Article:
Off the meds - how to reduce medications in older generations

Newly published research has developed new ways to characterise older patients who take multiple medications and may be open to reducing the number of medicines they take.

 

New research published in the Journal of Gerontology has developed new ways to characterise older people who take multiple medicines and those who are open to “deprescribing”, a process where medicines are reviewed in order to reduce or stop less effective medicines.

 

Lead researcher from the University of Sydney’s School of Public Health, Kristie Weir, says; “Polypharmacy (multiple medications) in the older population is increasing and can be harmful. It can be safe to reduce or carefully cease medicines (deprescribing), but a collaborative approach between patient and doctor is required.”

 

“Deprescribing isn’t new, but there has been a recent explosion of research in this area showing how it can be done safely and in collaboration with patients. We provide a novel approach to describe these differences between older people who are happy to take multiple medicines, and those who are open to deprescribing.

 

“Ultimately, considering these variations in attitudes towards medicines and openness to deprescribing could improve communication between clinicians and their patients.

 

“We categorized three distinct types of people which could help guide the type of advice given by clinicians to older patients when discussing the issues around taking multiple medicines,” she says. “Recognising these three types of patients can help clinicians tailor their communication approaches,” she says.

 

Type one:

People who are resistant to deprescribing and are very attached to their medications as they are perceived as highly important to their wellbeing. This group like to be informed but ultimately preferred to leave decisions about medicines to their doctor.

 

Type two:

These people indicated they were open to deprescribing and preferred an active role in decision making to share responsibility with their doctor. They would consider deprescribing and said they didn’t like the idea of completely relying on medications to stay healthy. This group have mixed attitudes towards medicines, valuing their benefit but disliking the side effects and hassle of taking them.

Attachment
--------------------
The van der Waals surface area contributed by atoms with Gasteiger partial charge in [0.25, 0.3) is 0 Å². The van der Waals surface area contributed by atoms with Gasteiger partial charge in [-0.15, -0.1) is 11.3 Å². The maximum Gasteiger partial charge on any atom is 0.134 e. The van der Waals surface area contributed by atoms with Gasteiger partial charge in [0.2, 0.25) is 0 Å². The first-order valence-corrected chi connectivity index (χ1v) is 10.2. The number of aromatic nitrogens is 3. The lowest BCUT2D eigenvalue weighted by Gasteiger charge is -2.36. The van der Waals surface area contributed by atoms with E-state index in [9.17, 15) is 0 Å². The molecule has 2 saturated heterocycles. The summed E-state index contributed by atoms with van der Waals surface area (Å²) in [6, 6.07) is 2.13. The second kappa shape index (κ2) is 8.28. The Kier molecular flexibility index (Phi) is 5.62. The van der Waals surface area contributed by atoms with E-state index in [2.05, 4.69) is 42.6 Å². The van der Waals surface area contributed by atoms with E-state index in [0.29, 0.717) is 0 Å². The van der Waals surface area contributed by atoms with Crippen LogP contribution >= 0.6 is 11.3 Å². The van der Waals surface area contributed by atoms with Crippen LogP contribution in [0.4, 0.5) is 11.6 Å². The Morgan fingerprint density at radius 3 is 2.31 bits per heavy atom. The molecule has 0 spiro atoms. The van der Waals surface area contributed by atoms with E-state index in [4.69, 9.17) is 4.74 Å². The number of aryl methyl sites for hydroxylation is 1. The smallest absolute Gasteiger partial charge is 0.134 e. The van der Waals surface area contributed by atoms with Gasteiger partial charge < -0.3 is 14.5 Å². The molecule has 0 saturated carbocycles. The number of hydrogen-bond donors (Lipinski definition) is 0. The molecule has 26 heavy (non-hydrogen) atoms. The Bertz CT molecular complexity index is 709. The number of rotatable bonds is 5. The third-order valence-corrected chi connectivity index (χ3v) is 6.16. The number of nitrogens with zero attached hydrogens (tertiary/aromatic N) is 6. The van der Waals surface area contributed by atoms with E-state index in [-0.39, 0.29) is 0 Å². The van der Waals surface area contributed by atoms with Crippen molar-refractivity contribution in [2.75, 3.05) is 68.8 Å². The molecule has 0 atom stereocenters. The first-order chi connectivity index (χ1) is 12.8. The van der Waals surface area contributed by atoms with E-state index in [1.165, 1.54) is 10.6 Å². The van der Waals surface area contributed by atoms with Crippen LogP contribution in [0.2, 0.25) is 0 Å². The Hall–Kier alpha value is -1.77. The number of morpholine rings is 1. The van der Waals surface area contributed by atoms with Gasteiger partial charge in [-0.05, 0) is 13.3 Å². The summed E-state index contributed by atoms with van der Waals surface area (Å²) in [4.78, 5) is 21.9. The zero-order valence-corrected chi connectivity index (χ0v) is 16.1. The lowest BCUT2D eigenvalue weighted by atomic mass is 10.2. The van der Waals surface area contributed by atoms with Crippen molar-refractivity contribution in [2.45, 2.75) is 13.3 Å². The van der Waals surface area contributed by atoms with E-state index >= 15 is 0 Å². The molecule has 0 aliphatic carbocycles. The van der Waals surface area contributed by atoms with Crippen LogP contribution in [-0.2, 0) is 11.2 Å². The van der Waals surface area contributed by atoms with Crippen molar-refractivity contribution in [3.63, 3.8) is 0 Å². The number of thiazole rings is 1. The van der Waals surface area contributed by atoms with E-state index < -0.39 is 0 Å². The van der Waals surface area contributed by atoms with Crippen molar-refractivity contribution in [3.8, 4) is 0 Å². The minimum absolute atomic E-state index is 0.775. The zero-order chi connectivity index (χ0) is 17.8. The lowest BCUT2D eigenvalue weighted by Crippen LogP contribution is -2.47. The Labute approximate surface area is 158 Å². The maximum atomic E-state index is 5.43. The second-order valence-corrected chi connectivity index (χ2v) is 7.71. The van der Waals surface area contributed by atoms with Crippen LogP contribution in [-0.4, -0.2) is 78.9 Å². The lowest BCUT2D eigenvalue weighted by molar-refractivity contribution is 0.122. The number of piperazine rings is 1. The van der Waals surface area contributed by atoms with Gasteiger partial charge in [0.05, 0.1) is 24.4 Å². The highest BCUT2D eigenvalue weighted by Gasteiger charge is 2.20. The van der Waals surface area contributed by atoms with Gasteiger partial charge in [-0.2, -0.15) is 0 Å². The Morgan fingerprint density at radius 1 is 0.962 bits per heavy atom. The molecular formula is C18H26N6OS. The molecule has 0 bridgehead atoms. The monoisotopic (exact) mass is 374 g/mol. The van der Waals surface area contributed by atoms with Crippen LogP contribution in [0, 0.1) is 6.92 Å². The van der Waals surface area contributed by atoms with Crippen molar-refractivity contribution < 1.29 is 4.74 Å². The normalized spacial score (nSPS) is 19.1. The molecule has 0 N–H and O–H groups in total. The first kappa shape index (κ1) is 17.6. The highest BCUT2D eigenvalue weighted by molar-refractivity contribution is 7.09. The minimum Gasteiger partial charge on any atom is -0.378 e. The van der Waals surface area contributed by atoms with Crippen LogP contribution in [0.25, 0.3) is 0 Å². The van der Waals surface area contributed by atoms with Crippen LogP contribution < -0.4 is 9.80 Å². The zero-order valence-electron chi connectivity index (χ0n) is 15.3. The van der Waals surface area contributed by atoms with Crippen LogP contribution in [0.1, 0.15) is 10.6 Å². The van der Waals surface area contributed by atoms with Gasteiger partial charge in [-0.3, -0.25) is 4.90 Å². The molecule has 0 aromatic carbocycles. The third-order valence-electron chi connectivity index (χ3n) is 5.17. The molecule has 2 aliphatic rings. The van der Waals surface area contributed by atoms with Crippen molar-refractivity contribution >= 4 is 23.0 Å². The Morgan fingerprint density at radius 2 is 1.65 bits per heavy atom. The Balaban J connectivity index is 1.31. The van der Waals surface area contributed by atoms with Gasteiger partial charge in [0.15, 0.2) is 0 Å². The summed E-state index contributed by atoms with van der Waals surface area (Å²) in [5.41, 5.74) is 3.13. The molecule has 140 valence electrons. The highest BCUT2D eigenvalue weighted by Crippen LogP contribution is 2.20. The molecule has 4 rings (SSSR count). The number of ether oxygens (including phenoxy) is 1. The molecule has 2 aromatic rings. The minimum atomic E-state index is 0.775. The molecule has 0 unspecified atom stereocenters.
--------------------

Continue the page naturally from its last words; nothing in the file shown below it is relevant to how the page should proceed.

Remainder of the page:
Type three:

People who were less engaged in decision making, most deferred decisions about medicines to their doctor or companion. The people in this group had chronic health conditions and as such were taking a large number of medicines. They often didn’t give much thought to medicines and are commonly unaware deprescribing is an option but were open to deprescribing if their doctor recommended it.

 

“This research shows that doctors should tailor communication to individual older people who are taking multiple medicines in order to provide the best level of care,” says Ms Weir.

 

“For some patients it might be that you need to help them think a bit more about their medicines and educate them more. Whereas for others, who were already aware of what medicines they were taking, identifying preferences and goals would be appropriate.

 

“We need to develop ways to support clinicians and patients to have these important but challenging conversations,” she says.

 

See also "Thinking of taking opioids for low back pain? Here’s what you need to know" in The Conversation.

 

7 December 2017.